Monolith149 Daily

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A Pocket Computer

This is a re-post of a blog post I wrote on 2004-08-31 17:48 on Monolith Daily about an idea of pocket computing that Jim K and I had. I’ve made a couple of minor grammatical corrections.

Computing in the Future

One day while walking in a mall, c. 1982, the idea of the tablet computer suddenly became very clear to me. It wasn’t an original idea, I’m sure. I wasn’t exactly aware of Alan Kaye’s ideas at the time, as far as I know, but I was always impressed by the newspads in Arthur C. Clarke’s 2001: A Space Odyssey. I had the full vision of a notepad-sized computer which would replace computers, books, HBO, and a portable music device.

[Added Note: I had read the book The Mote In God’s Eye by Larry Niven and Jerry Pournelle but didn’t remember that it also contained the idea of a pocket computer.]

In recent years I’ve watched DVD movies and digital videos on a laptop and I’ve seen actual tablets finally come into use by people around me in the office.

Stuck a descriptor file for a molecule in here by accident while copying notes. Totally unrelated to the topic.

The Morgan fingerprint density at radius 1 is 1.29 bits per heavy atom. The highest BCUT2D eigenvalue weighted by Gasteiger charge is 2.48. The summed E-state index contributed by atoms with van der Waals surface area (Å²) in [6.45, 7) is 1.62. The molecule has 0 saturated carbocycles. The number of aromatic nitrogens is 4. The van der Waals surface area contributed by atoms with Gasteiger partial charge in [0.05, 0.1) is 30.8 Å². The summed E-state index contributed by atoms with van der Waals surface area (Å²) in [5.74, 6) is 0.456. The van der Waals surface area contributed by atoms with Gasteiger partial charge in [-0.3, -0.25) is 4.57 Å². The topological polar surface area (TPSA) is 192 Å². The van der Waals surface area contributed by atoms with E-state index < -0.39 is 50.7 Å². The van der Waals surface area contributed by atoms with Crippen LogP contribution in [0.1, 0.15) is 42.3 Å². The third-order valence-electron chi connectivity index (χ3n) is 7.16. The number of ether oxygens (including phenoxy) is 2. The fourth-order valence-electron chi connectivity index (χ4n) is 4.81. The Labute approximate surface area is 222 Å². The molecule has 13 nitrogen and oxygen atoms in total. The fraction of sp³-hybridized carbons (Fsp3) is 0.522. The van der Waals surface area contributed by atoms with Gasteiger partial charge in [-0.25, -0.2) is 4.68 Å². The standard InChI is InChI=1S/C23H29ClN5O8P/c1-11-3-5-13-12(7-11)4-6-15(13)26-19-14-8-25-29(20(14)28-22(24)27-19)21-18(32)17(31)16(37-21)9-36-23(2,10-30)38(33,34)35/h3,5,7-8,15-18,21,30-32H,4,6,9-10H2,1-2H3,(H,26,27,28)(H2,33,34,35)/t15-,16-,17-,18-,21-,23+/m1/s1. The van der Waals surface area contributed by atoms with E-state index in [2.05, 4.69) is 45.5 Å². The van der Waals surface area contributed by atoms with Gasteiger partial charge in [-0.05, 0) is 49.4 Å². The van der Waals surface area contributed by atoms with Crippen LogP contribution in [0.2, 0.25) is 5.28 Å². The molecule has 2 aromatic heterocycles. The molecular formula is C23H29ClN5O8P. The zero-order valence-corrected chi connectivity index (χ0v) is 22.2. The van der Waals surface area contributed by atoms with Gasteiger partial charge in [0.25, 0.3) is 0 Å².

Today, in a discussion with Jim K, we had another vision that seems to be a reasonable direction for computing. Again, I doubt this is original and this certainly could be something that we’ve read somewhere. Some of these ideas have probably floated around Xerox PARC for years and even Alvin Toffler, in Future Shock wrote about everyone carrying around a little personal computer/information device. (Also I know that some of these ideas, particularly about wireless access like Blue Tooth, have been around for a while and even implemented.)

A “Pocket Computer,” Literally

Think of the “key-chain” digital drives that have recently become popular. These are little fob-sized devices that plug into a USB port. Now, for the maybe-not-so-distant future, imagine a device about that size that has a whole computer built into it. This computer has memory, a fast CPU and wireless connectivity over a short range (say less than a meter or so), similar to Blue Tooth. You can just carry this computer around in your pocket.

The Desktop

On your desk is simply a keyboard and flat panel. When you sit down at your desk, your pocket computer automatically finds and links to your keyboard and screen. Voila! You have a desktop computer.